Kasich Laughs Off Pro-Cruz Super PAC Attacks Ahead of Wisconsin Primary
“I think it’s funny,” the Ohio governor said.
By NICKI ROSSOLL
April 3, 2016, 1:08 PM
• 4 min read
-- Gov. John Kasich says he isn't worried about Trusted Leadership PAC, which supports Ted Cruz, ramping up its attacks against him ahead of Wisconsin's primary.
"I think it's funny," Kasich told George Stephanopoulos on "This Week." "It's what you put up with in a campaign and of course that distorts virtually everything."
The group released a 30-second ad titled "Kasich Won't Play" that accuses the Ohio governor of having a "liberal record."
Kasich and Cruz have been strengthening their attacks against each other ahead of the Wisconsin primary, as they fight to be the alternative to current Republican front-runner Donald Trump.
"I've spoken out. I've said what I want to say, but frankly, I'm interested in talking about my record of job growth, of creating security for people in the workplace, getting better wages and making sure our kids have a better future and a better tomorrow," Kasich said.
The Ohio governor looked ahead, past Tuesday's Wisconsin primary, to contests in New York and Pennsylvania where the he believes he'll be successful.
"We’re very excited about heading to New York," the Ohio governor said. "We're virtually tied with Donald Trump in Pennsylvania. We're starting to get to more home turf for me."
Kasich's hopes of winning the Republican nomination rest on a contested convention, but under the last [or 2012] convention's rules, the Ohio governor would not be eligible.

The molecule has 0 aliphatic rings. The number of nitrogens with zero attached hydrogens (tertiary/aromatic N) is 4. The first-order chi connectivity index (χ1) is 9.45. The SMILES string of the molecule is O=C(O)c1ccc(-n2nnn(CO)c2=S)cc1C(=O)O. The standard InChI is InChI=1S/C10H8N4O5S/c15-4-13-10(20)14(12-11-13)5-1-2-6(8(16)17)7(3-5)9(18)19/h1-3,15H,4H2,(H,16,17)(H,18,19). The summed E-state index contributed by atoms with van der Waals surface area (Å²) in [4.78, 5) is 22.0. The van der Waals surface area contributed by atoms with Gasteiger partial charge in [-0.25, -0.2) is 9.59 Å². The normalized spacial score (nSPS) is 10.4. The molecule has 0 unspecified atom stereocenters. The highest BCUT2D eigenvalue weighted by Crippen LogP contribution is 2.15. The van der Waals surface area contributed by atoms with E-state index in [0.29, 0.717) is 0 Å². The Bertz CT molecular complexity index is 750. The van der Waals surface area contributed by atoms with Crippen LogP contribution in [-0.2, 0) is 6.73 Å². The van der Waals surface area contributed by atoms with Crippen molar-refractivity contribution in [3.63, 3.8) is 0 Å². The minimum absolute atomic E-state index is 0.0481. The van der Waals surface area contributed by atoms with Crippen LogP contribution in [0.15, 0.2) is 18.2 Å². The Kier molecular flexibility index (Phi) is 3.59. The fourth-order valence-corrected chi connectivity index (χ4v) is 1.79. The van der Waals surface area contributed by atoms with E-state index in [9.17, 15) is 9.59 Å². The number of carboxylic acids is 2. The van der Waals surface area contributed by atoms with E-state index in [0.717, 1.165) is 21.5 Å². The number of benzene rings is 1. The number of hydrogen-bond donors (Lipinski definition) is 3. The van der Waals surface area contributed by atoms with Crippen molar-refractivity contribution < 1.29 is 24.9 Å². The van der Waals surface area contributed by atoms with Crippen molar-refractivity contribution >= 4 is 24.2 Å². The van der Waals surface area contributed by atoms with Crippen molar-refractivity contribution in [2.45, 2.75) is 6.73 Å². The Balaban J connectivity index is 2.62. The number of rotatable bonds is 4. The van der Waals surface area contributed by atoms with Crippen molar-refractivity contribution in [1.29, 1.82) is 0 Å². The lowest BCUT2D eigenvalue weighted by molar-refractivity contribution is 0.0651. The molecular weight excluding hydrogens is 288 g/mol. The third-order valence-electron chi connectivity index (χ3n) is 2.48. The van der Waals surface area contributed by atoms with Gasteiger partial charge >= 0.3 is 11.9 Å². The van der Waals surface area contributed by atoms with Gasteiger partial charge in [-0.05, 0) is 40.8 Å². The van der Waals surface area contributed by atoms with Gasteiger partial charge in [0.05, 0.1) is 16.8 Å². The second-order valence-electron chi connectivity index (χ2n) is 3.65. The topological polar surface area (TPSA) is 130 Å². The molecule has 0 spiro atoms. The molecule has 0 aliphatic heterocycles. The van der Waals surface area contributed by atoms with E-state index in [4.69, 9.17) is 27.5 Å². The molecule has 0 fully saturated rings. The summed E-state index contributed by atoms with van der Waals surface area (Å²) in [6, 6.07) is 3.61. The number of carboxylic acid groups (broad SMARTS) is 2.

The party's rule 40(b) requires a candidate to win a majority of delegates in at least eight states in order to be nominated on the floor of the convention. So far Kasich has only won his home state of Ohio.
The rules for the GOP's 2016 convention will be written at the start of the convention this summer, so there is a possibility they could change. But it will be a difficult battle for Kasich to get them revised. Sen. Ted Cruz has already argued that the rules from the 2012 convention should not change.
"I'm not going to spend time on process," Kasich said, dismissing the rule. "We just have to keep going and we're going to have an open convention. It's going to be so much fun."
Kasich reinforced why he believes he'll come out on top in a contested convention.
"There's two strong things I have going for me. Number one, I beat Hillary Clinton in virtually every poll. I'm the only one that does it on the Republican side," he said. "Secondly, when they look at the record -— when they look at the record of job growth, the record of international foreign policy knowledge and experience, I believe that a convention will look at somebody like me and that’s why I think I’m going to be the nominee."